A local doctor is urging employers to learn more about the use of medicinal cannabis and how it may affect their employees as its usage becomes more widespread.
Dr Chris Edmond, the Medical Director of occupational health specialists WorkHealth Jersey, said that employers might need to make exemptions to their drug and alcohol use policy as well as potential changes in their employees’ duties.
In a move aimed at helping local sufferers of chronic pain and other conditions who felt they had exhausted all other treatment options, politicians voted in 2018 to allow GPs to prescribe medicinal cannabis in 2018. Legislation then came into force the following year.
With three separate GP-led clinics offering cannabis on prescription having launched in the island over the past six months – one of which, TMCC Jersey, reported an "incredible response" from patients in its first month of operation – and local companies launching in the areas of cannabis cultivation, Dr Edmond says he predicts a rise in the number of patients using the drug to treat their ailments.
While some jurisdictions have extended a specific protection to employees dismissed or adversely treated due to their use of medicinal cannabis, Dr Edmond says there may already be some protection under Jersey’s discrimination legislation.
Pictured: Dr Edmond says medicinal cannabis users may have some protection under Jersey's Discrimination Law.
“Medicinal cannabis is typically used to treat medical conditions that can be considered a disability under our Discrimination Law,” he said.
With this in mind, Dr Edmond says business owners should therefore review their policies around drug and alcohol use, as well as impairment at work, taking into consideration two “specific competing obligations”.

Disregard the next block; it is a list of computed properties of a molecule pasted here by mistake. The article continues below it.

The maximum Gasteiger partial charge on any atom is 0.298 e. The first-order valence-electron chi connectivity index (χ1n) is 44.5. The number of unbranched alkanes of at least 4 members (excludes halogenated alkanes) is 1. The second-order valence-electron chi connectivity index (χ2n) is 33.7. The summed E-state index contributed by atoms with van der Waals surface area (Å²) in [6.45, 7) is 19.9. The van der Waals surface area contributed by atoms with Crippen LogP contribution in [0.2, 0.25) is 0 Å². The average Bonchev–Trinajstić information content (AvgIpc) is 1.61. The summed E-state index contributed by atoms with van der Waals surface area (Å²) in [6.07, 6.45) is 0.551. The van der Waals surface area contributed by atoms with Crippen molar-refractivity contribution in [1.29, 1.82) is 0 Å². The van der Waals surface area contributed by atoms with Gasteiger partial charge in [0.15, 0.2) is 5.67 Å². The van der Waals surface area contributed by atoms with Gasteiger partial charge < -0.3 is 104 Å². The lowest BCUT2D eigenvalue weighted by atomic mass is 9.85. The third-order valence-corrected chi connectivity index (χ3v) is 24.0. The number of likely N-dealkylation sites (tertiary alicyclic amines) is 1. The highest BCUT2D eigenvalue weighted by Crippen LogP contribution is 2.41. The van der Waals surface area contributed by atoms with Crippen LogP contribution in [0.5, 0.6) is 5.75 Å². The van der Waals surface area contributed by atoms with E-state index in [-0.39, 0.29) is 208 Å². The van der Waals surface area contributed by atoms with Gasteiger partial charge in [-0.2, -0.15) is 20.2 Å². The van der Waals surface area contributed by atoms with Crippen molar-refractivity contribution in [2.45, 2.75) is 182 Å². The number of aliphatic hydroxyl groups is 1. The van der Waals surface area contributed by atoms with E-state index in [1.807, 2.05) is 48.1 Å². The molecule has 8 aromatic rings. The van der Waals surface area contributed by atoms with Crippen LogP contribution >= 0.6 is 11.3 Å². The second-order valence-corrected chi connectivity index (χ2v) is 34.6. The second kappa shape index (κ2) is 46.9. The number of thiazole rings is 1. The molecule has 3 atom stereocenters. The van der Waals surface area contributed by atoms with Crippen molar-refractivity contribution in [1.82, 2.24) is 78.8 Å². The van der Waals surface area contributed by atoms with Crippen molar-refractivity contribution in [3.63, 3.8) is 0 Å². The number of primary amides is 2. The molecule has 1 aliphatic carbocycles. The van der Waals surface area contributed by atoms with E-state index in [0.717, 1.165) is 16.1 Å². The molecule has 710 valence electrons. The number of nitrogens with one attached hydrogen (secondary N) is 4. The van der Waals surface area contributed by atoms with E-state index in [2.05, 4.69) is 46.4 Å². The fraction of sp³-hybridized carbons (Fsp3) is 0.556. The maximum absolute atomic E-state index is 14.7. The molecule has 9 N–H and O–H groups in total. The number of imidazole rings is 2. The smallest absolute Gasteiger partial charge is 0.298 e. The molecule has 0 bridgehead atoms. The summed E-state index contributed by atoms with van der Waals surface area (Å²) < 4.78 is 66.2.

“Employers have a duty to make reasonable adjustments to accommodate employees with a disability, but they must also take reasonable precautions to ensure the safety of their staff and workplace,” he explained.
“Possible side effects of cannabis use should be taken into consideration when identifying safety in the workplace - using cannabis or any cannabis product can impair your concentration, your ability to think and make decisions, and your reaction time and coordination. This can affect your motor skills, including your ability to drive.
"It can also increase anxiety and cause panic attacks, and in some cases cause paranoia and hallucinations. In safety-critical roles it is likely to be appropriate to prohibit use either at work or completely.”
Dr Edmond also suggested that employers should ensure individuals can substantiate a prescription if an employee raises the fact they have been prescribed medicinal cannabis.
Pictured: Employers should ensure individuals can substantiate a prescription if an employee raises the fact they have been prescribed medicinal cannabis.
“A discussion about when and on what basis the individual will be taking the prescribed product during work hours will be required, with appropriate deliberation on whether it may pose a risk in the workplace. Care must be taken not to expose other employees to second-hand vapours,” he said.
“The usual rules should be applied when a situation involving the use of medicinal cannabis arises. Proper investigation and verification will be necessary if an employee fails a drug test and attributes it to the use of medicinal cannabis.”
Dr Edmond said exceptions to the drug and alcohol use policies may be appropriate as “a reasonable adjustment” for an employee whose prescription of medicinal cannabis relates to a condition which constitutes a disability.
“Employers are required to attempt to find reasonable adjustments for employees with a disability, including those with a prescription for medicinal cannabis,” he added.
“Employers may want to consider additional or alternative accommodations such as altering the employee’s duties dependent on the situation.”
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